By Stacy Ennis: An Interview with Scott Sandell, general partner and head of NEA’s technology investing practice
It may seem odd to tell the story of Scott Sandell, general partner and head of NEA’s technology investing practice, as one of learning from failure. After all, Scott is one of only six investors named on the Forbes Midas List of top tech investors every year since 2007. Read More
The Importance of Being Self-Disciplined and Intentional
By Stacy Ennis: An Interview with Kristel Patton, attorney and partner at Silverman Patton, PLLC
At age 17, Kristel Patton started a job as a file clerk at a local law firm. Her very first day of work, the most senior partner in the firm walked over and handed her a keychain with a single key on it—a key to the office.Read More
Contact: Nichole MacDowell
(208) 716-4845, firstname.lastname@example.org
Price Associates Win Top Awards in Two Book Competitions
Faculty Take Home Awards in Both North American & Idaho Author Book Awards
Boise (November 13, 2014)—Members of the Price Associates team were honored at the North American and Idaho Author Book Awards reception for their high-quality books on business, leadership and branding. In total, six authors took home 13 awards.
By Stacy Ennis: An Interview with Brent Patmos, founder and president of Perpetual Development, Inc., and part of The Complete Leader faculty
When was the last time you set aside time to think? As in, scheduled thinking time on your calendar, “unplugged” from electronics, and thought intentionally about a topic?
For many leaders, the answer is “never.” For Brent Patmos, founder and president of Perpetual Development, Inc., thinking is something he does regularly—and teaches other leaders how to do, too.Read More
By Justin Foster, Fast Company , October 2014
The most recognized leadership traits tend to fall in to two categories: behavioral traits such as a personality or people skills and character traits such as integrity or empathy. While behavioral and character traits are certainly indicators of leadership, the most important leadership trait is also the most hidden: intrinsic value.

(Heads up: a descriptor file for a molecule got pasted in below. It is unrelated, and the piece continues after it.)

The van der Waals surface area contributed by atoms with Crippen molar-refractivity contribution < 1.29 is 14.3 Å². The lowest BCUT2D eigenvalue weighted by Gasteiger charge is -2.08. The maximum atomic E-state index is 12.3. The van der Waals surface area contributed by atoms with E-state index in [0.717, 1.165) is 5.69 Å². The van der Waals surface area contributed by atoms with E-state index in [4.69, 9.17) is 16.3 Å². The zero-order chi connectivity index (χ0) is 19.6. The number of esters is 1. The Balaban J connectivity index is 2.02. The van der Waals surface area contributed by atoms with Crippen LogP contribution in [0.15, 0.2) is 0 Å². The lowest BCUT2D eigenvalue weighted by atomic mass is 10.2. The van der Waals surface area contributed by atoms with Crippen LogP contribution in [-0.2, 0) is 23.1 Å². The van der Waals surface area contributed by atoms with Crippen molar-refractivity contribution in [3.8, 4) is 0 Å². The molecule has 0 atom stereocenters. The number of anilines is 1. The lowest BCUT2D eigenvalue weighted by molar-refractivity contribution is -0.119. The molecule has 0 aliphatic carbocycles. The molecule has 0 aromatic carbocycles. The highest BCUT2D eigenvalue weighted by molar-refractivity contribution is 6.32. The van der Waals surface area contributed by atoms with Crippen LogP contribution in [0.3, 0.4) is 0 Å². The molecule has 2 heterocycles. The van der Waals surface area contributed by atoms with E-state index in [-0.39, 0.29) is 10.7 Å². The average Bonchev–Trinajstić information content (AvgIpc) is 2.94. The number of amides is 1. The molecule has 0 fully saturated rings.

Intrinsic value is a hidden trait because those who have it don’t talk about it; those who see it in others struggle to articulate it; and those who don’t have it often don’t know what’s missing. Read more.
By Tom on Leadership
We can judge education and points of wisdom by their impact on long term success.
If you were to go back to 11 of your clients 25 years later, what would you find? How would they remember you? That’s what one coach did, and the results are both educational and uplifting.
I interviewed Whit Mitchell, long time athletic and executive coach, on the commonalities between those two coaching modes and his lessons from interviewing his Class of 1986 Dartmouth Crew champions later in life. Their life successes are remarkable, and even more so is the extent to which they trace that success to their experiences being coached by Whit. To listen to this interview, join our community.
Ron Price was recently interviewed about his visit to TTI SI and Target Training International, Ltd. headquarters in Scottsdale. While on campus, he met with the leadership team and was briefed on current research and new product initiatives, all of which will be launched at conference in January.Read More
How Humility and Self-Awareness Save Executive Careers
By Stacy Ennis: An Interview with Whit Mitchell, Executive Coach and Team Dynamics Specialist
On June 16, 1962, eight-year-old Whit Mitchell watched a varsity crew race between rivals Harvard and Yale. Often simply called “The Race,” the rowing event has occurred every year since 1859—except during major U.S. wars—and the winning crew earns a trophy and a year’s worth of honor and bragging rights.Read More
The Root of the Root: Understanding a Company’s Why
By Stacy Ennis: An Interview with Emily Soccorsy, Director of Corporate Communication & Marketing
Every morning as she was growing up, Emily Soccorsy’s dad would wake her up and sing. Just sing. This enthusiasm spread into other areas of Emily’s life—namely, education.Read More